For a long time, I viewed war as a necessity for peace to occur. There was always going to be a war, in my view, for peace and stability to reign.
War was for justice to arrive as the victor. War was for the conquering of greedy nations. War was for certain people to be taught a lesson.
I didn’t consider all the factors of war because I had been blind to them.
My first eye-opener was a short clip of the Nigerian civil war featured in a documentary. The civil war started in 1967 when a prominent cultural group decided to secede and form an independent country of their own.
The central government reacted by declaring war on them and thus followed three long years of fighting.
The bodies of starving children, dead soldiers in gutters, privileged high-ranking officials taking cover in bunkers while they send young men out to the war front, widespread diseases, food rationing, burnt homes, widows and orphans; all this gave me a lot to ponder on.
I slowly realized that war wasn’t as glorified as my naivety painted it to be.
I’m a Muslim before I’m a Nigerian. Jihad is not a foreign concept to me. Jihad was necessary during the early days of Islam to defend the new religion from attacks of antagonistic tribes. But even then; women, children, livestock, and trees were ordered to remain untouched.
It has always been a source of pride to me that Muslims fought back with valor and courage. However, the Prophet advised us to refrain from wishing to be alive during his time because we may not have been able to bear the trials and tribulations of the era. War is no funny business.
I recently watched a documentary on the world wars. Germany was a country that struck me as odd. Facing defeat in World War 1 didn’t humble them, on the contrary, it fueled their passion for higher levels of violence necessary to conquer the European continent.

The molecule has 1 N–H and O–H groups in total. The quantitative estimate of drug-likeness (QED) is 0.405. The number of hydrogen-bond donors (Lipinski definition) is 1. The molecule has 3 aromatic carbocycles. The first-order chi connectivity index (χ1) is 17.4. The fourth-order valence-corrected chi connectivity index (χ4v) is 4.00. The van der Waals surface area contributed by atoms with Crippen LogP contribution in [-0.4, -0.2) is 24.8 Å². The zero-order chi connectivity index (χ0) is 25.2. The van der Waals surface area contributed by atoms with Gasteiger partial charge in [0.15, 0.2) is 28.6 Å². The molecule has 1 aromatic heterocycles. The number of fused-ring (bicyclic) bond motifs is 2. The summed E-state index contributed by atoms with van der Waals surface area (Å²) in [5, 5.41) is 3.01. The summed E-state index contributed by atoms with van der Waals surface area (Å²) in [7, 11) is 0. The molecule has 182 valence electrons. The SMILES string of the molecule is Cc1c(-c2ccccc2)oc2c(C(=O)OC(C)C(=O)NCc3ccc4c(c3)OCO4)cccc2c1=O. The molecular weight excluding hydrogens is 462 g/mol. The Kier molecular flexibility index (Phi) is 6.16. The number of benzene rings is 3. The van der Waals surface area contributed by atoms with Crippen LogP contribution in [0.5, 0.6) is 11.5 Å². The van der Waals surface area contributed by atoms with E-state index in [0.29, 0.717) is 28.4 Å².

The result? It ended in a second (and more lasting) defeat for them at the cost of 50 million lives. What is the value of human life? A question I’ve been unable to answer.
Japanese soldiers were the least afraid of death. Suicide bombing, driving planes into enemy ships, jumping off cliffs to avoid being captured alive; I couldn’t comprehend what higher purpose war manifested for them to sacrifice their lives. It was almost like war was a religion and they were martyrs for its sake.
In the modern world, war still exists but on a different scale.
Israel occupies Palestinian land with immense support from America.
America returns students from Iran or detains them at her airports.
Iran attacks Americans in her country.
China puts Muslims in concentration camps; the world looks away because no country’s economy is at stake.
What is the value of human life?
War will continue to go on. Humans with hearts as hard as rocks will continue to exist.
Injustice will continue to prevail and longlasting peace is a utopian idea. But I’m no longer making sense of the chaos in our world.
This post was previously published on Medium.com.
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